People tell me that I’m quite a calm person and seem to take most things in my stride. It is partly good acting but these days it is mostly true.
Since becoming an adopter I have had to work hard at my calm skills and have had to learn to use them in the face of defiance and provocation. I’ve had quite a lot of practise. My usual tolerance for provocation is fairly high and most days I’m pretty cheerful about parenting, accepting the blips as par for the course. However, in the words of Rag’n’Bone Man (and often sung by Little Bear) I’m only human after all and sometimes the parenting thing gets a bit hard.
I think it started last week with the arrival of school Reports which seem to stir up lots of feelings in me every time. I tried to blog it out on Thursday but it didn’t have quite the same therapeutic effect as usual. That afternoon there was a drop-in parents evening. Unfortunately Grizzly couldn’t be back from work in time and none of the grandparents were about. Rather than missing it I decided to just pop in with both Bears in tow. I had thought they would be able to run around in the outside part of Reception class while I had a quick word with the teacher. However, it turned out to be quite a formal, everyone (including several other parents and children) inside the classroom affair.
I tried to speak with the teachers about Little Bear’s need to improve his behaviour (as stated in his report). They talked about how he still hits the other children sometimes but that he kicks items over in the classroom less frequently. I hadn’t been aware there was any kicking of items happening and it is certainly not something I would tolerate at home.
The teacher began talking about how many of the boys are fixated with technology and screens and how their social skills are underdeveloped as a result. I tried to explain that we limit screen time and although Little Bear enjoys the IPad this is not why his behaviour needs to improve.
The teachers talked about Little Bear acting the class clown, a trait they remember from Big Bear and suggested this might be due to our family ways…
They talked about how they try to intervene with Little Bear before he gets beyond the point of no return and how important it is that we do that at home too (!).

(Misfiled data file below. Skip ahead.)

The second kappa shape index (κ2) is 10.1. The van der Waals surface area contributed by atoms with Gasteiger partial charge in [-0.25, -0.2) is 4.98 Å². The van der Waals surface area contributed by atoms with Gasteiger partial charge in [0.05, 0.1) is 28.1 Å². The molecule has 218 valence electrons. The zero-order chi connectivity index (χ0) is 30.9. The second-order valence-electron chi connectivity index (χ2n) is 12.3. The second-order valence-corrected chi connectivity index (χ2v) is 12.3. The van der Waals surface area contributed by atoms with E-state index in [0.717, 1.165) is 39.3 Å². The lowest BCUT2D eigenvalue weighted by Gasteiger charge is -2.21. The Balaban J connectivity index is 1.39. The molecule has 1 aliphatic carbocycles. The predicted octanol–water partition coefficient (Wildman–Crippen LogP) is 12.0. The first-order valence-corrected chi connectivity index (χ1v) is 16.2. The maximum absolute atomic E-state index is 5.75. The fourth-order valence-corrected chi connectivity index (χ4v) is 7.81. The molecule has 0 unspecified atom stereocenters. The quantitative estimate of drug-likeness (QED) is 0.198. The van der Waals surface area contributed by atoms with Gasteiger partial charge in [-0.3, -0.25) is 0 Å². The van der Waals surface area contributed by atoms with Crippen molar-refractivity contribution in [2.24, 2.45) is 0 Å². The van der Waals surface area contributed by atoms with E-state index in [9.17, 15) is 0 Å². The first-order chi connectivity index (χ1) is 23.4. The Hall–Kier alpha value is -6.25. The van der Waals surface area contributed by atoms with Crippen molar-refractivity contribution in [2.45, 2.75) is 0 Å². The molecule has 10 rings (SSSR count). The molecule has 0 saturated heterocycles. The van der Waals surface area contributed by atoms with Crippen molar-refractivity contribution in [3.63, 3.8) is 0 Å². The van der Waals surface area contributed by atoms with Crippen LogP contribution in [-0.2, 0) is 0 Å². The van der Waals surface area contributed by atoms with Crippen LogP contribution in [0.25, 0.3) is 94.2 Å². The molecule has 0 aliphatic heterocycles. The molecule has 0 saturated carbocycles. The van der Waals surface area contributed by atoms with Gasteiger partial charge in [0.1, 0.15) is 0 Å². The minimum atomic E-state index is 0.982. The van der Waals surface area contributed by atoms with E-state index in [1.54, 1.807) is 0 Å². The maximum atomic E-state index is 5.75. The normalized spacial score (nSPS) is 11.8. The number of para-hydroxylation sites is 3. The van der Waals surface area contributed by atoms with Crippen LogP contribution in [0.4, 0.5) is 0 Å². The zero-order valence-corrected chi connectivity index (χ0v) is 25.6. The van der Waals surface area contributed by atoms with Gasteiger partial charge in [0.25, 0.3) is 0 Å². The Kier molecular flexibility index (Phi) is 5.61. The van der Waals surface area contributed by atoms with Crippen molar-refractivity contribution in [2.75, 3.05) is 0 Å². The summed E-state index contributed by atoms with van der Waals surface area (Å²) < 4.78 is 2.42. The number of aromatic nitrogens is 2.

For the first time I felt blamed for Little Bear’s behaviour. Were they suggesting that things we are doing at home are making him behave this way?
It is hard to talk about the progress he has made and how Little Bear used to be swinging-from-the-lampshades-wild and how we work extremely hard every single day to improve his behaviour when, in perfect synchrony, Little Bear is taking a teddy from the younger sibling of his friend and is running around the classroom with it held aloft, taunting it’s owner that he can’t reach it. It is hard to conduct a sensible conversation or appear a credible parent when your child is not listening to you and is cooking up a merry rumpus.
We made a hasty retreat.
It was hard to pay attention to Big Bear’s books in his classroom as Little Bear found a model sword and persisted in touching it and flailing it about despite me continually telling him not to. It was hard not to feel like a bad parent when Big Bear’s teacher had to tell him to leave the sword alone and he didn’t listen to her either. I wanted to give Big Bear his fair share of my attention so mainly decided on ignoring Little Bear for 5 minutes which was hard given he was launching himself at the beanbags and trying to run out of the door. I felt conflicted.
We had a talk (another one) about behaviour and expectations and good listening on the way home.
By bedtime I was shattered. It was hard when Little Bear decided it was not going to be a sensible bedtime and I needed to check on him every few minutes until 9pm to ensure he wasn’t doing anything ridiculously dangerous.